Seven British soldiers killed in Afghanistan brought home
Thousands of mourners lined the streets of a British market town Tuesday to pay their final respects to seven servicemen killed in Afghanistan, as their bodies were brought home.
Families of the dead soldiers wept as hearses draped with the Union Jack flag passed through Wootton Bassett, in southwest England, after being repatriated to a nearby airbase, RAF Lyneham.
The sight of fallen servicemen passing through the small town has become frequent as the British death toll in the bloody Afghan conflict mounts.
But seven bodies being brought back at the same time is rare and left many overcome with emotion.
"I'm here to pay respects to these young lads. We don't have to do it, but we want to do it," said Bill Baldam, 63, who served with the RAF fire service for 12 years.
"It could be my son, it could be my brother."
Relatives placed flowers on top of the hearses as they paused for a minute's silence next to the town's war memorial. The quiet was broken only by the sound of weeping and church bells ringing.
Four of the soldiers -- Lance Corporal David Ramsden, Colour Sergeant Martyn Horton, Private Alex Isaac and Private Douglas Halliday -- were killed on June 23 in southern Helmand province when their vehicle rolled into a waterway.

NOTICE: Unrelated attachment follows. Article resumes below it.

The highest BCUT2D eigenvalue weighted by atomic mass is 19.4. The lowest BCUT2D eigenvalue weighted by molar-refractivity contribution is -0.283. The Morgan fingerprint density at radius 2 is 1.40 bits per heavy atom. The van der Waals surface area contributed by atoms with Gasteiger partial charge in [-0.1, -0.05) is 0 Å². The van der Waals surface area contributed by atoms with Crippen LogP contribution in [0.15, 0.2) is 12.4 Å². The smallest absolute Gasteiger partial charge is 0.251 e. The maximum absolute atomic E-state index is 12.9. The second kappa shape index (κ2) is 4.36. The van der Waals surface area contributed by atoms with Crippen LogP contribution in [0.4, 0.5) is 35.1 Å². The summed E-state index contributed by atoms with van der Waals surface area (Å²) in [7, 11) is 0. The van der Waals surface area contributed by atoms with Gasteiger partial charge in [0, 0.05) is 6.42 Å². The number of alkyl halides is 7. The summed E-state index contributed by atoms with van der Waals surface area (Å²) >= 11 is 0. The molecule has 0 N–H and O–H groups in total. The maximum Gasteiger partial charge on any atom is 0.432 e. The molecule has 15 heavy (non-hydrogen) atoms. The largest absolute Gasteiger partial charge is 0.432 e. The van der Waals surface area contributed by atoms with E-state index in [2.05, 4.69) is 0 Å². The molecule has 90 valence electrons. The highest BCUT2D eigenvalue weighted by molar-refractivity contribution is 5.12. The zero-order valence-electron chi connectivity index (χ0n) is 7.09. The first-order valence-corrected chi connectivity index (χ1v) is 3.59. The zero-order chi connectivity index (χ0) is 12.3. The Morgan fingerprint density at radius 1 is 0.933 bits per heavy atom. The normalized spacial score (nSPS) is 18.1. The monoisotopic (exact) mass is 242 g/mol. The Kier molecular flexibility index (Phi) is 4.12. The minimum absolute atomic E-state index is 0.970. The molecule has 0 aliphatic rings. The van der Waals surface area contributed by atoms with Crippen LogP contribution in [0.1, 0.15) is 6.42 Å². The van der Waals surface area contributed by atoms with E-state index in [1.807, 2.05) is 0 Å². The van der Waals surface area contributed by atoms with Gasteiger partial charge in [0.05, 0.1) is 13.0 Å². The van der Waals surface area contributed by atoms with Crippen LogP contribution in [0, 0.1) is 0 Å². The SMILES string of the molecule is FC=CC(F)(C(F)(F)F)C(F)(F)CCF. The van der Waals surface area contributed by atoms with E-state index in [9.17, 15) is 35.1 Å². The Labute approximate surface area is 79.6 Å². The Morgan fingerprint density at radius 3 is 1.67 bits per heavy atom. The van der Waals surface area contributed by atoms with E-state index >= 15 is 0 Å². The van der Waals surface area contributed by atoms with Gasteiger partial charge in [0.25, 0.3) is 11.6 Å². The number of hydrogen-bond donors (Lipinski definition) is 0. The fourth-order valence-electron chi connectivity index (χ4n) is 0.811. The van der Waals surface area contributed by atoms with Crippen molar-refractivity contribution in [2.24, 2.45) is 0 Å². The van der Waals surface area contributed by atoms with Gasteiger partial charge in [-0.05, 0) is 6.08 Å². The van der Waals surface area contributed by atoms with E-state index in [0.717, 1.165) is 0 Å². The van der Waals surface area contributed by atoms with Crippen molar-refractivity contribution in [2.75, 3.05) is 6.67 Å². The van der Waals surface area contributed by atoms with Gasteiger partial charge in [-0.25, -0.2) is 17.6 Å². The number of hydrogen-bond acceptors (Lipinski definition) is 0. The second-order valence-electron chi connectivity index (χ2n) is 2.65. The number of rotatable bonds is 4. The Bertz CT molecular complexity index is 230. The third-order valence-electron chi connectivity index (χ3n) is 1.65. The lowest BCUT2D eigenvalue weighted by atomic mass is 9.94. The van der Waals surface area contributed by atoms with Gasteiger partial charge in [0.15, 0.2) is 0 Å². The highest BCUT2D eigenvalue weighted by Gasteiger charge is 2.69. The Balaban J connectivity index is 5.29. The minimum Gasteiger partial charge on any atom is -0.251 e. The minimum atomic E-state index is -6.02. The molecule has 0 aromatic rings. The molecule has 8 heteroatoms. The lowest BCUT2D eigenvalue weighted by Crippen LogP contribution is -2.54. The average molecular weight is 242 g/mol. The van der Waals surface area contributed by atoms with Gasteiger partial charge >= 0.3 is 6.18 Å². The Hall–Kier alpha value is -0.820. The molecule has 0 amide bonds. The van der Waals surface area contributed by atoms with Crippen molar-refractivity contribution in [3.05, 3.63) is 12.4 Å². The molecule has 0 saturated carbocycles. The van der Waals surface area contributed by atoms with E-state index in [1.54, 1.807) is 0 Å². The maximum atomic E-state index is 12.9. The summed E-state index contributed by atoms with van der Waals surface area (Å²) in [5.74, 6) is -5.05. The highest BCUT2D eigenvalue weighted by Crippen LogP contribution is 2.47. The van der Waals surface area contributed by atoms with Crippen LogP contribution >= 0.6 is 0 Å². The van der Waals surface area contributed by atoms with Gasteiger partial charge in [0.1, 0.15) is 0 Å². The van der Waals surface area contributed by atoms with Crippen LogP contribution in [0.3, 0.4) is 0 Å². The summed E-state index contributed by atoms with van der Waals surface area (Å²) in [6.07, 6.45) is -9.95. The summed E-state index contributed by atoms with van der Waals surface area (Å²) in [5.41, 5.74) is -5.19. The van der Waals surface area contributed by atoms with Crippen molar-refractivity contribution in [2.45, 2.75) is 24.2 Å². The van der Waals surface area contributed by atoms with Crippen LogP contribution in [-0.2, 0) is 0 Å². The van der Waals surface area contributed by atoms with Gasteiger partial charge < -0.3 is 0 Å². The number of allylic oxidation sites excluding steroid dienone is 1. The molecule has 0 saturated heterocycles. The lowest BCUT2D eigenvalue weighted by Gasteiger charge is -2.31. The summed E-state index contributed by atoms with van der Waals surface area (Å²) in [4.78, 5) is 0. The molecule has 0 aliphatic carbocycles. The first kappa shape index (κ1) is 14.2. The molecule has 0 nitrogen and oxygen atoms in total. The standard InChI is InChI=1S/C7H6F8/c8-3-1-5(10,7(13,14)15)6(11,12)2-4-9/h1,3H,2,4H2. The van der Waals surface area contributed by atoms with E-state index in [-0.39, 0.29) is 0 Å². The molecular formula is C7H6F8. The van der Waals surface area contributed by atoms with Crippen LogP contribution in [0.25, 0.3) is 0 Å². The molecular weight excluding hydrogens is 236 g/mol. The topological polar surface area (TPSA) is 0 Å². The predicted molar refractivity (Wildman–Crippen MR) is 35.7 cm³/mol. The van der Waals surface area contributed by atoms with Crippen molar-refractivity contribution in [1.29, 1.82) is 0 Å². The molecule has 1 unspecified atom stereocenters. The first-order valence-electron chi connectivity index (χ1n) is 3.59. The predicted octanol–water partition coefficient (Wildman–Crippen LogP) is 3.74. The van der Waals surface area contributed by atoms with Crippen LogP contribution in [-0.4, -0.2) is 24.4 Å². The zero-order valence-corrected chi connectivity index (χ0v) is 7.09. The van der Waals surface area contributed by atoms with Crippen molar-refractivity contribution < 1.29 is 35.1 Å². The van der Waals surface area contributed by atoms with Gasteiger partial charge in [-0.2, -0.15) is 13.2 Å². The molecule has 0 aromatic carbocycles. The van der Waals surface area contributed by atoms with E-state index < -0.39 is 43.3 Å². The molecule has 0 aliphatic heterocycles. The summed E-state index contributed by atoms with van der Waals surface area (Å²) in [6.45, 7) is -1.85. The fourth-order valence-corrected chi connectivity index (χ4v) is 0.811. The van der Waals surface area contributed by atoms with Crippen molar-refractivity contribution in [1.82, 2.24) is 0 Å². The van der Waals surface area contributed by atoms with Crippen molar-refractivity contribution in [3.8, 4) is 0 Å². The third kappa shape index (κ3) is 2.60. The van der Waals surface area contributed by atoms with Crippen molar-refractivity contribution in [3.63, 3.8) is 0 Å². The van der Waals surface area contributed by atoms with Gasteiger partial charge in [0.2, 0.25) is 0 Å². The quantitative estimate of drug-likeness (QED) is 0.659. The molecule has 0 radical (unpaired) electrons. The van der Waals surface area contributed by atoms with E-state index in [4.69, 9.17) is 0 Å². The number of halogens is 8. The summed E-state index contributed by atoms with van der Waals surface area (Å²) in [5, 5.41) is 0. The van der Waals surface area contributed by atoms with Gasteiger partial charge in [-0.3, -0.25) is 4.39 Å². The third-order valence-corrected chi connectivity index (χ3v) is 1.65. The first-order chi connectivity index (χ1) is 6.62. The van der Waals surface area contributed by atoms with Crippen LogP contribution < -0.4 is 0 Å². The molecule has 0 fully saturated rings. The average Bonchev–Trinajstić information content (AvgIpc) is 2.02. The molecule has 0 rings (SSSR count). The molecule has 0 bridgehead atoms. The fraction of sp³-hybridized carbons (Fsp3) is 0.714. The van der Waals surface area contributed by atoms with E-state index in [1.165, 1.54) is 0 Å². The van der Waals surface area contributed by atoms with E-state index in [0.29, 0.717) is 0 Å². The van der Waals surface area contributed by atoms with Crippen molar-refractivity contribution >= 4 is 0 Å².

They had been part of a police advisory team travelling to attend an incident at a checkpoint.
Sergeant Steven Darbyshire was killed in a firefight with insurgents in the Sangin district of Helmand on June 23. Lance Corporal Michael Taylor was killed in a firefight in Helmand in June 22.
Marine Paul Warren was fatally injured in an explosion during an insurgent attack on June 21.
Britain has around 9,500 servicemen in Afghanistan and is the second biggest contributor of troops to international forces after the United States. Most British soldiers are stationed in Helmand.
A total of 309 British servicemen have been killed in Afghanistan since operations began there in 2001.
© 2010 AFP